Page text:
The company behind Grenfell Tower’s insulation presented “deliberately misleading” testing for the project’s refurbishment, according to its former product manager.
Jonathan Roper, who formerly worked at Celotex Insulation, told the public inquiry that he had been made to “lie for commercial gain” by passing an “unrealistic” fire safety test that placed insulation behind cement particle cladding boards – not part of the system specified in Grenfell – and which was then marketed for general use on high rises.
According to Roper, the team “overengineered” its products to meet the BRE’s fire safety tests, which failed in 2014 in its original state, by adding in fire resisting boards.
He explained to the inquiry that the company’s senior management told him to remove all reference to this failed test and the use of additional fire resistant boards from a presentation on the product.
In the second day of inquiries, Roper also said that the company “took advantage on the apparent ignorance” of the LABC. As its competitor had been, the product was awarded Class 0 by the building control firm, which allowed them to claim the product as having “limited combustibility.” The inquiry argued the company knew this was erroneous, which Roper confirmed, and when asked by the inquiry if he believed this was “intentional, deliberate, and dishonest,” he replied: “I believe so, yes.”
While at the time combustible insulation was only permissible for use on high rises in the precise system it was tested on, Roper said it “quickly became apparent” after raising his concerns with the company that its senior management teams were allegedly determined to launch the product regardless.
The inquiry was told that aiming to compete with a rival which had marketed insulation for high rises since 2006, ‘cornering’ £10m worth of business, had led the firm to market its own product “unethically.”
When asked if he thought the conduct had felt dishonest, Jonathan told the inquiry: “Yes it did. I went along with a lot of actions at Celotex that looking back on reflection were completely unethical, and that I probably didn’t potentially consider the impact of at the time.
“I was 22 or 23, it was my first job, I thought this was standard practice, albeit it did sit very uncomfortably with me.”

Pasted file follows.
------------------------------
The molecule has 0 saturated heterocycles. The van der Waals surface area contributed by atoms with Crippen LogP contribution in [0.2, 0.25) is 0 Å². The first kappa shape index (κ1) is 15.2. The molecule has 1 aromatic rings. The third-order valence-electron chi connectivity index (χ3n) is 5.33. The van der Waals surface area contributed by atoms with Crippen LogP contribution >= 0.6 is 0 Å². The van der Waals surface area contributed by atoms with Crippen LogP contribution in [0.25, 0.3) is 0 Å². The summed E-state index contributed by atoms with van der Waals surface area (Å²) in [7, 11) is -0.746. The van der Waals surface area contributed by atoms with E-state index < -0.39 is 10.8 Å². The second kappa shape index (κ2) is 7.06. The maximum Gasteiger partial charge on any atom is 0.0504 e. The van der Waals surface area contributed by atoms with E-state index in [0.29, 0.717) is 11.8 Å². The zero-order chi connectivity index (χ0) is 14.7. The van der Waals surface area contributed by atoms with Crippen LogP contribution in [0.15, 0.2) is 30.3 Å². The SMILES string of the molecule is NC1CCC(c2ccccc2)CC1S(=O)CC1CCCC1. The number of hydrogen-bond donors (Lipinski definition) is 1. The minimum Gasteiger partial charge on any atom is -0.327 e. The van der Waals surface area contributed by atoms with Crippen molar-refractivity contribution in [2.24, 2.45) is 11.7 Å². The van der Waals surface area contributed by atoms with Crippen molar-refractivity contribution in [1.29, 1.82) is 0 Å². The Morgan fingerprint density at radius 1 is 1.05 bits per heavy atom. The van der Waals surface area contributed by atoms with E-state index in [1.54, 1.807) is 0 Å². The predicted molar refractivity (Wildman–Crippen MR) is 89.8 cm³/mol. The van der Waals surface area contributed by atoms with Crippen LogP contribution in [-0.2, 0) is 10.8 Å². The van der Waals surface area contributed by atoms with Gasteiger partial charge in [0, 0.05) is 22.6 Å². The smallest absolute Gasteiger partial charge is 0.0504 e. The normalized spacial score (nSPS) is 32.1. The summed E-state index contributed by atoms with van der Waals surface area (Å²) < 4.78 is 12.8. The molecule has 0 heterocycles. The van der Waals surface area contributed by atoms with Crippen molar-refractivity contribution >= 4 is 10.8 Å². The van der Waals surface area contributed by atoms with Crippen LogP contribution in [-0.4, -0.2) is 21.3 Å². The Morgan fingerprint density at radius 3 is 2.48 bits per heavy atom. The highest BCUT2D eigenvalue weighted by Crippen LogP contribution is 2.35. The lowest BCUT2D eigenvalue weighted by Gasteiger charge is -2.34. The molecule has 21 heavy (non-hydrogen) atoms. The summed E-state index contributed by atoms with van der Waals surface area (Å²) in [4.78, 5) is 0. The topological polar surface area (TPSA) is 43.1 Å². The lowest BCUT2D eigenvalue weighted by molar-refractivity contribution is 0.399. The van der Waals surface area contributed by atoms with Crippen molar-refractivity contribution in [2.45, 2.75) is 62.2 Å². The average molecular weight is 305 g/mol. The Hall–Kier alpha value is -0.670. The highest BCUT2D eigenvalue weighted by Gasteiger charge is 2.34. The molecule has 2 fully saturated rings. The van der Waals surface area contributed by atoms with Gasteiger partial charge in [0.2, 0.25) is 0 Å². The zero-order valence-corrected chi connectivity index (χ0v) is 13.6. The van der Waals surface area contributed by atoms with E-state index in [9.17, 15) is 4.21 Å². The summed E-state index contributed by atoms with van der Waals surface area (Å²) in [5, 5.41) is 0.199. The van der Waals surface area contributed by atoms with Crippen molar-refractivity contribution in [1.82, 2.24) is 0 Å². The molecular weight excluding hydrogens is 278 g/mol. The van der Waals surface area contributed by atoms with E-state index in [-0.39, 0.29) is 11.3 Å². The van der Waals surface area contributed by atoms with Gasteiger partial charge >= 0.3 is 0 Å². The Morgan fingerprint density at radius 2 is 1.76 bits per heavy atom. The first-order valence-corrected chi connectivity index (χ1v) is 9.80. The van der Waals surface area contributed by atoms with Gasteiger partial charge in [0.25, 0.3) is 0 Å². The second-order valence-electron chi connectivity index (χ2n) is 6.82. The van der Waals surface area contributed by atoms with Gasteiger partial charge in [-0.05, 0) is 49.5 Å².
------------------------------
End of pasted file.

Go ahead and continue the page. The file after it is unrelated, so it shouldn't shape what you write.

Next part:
His manager at the time, Paul Evans, took the stand after him, with the then Celotex technical services team leader Jamie Hayes following on from him.
Paul Evans commented that he didn’t recall many of the matters discussed, and denied some of the allegations from Jonathan Roper.
In the inquiries final question on day 3, Evans was asked: “Given your position within Celotex at the time, looking back on that evidence and looking back on your experiences up to and including the day of the fire, is there anything that you would have done differently.”
He responded: “It needed a lot more attention, focus and investment, time, all of the other things that were part of working for Celotex, and I believe if we’d have had all of that in place, and the business would have understood that more, then different decision would have been made and ultimately we wouldn’t have launched the product.”
Alongside this, it was argued by Evans that the NHBC dropped objections to combustible insulation on high rises after industry lobbying – who had held up the Celotex project at multiple stages earlier on.
Jamie Hayes however confirmed many of Roper’s claims, and even reported that it was his idea to rig the test.
He said that he did not think that the company would hide this fact in the official test report and the marketing of it, but that he did become aware that the team were doing so, and that it was “a failure of moral fibre” on his part not to challenge it.
Celotex has commented that staff have left the company following disciplinary processes.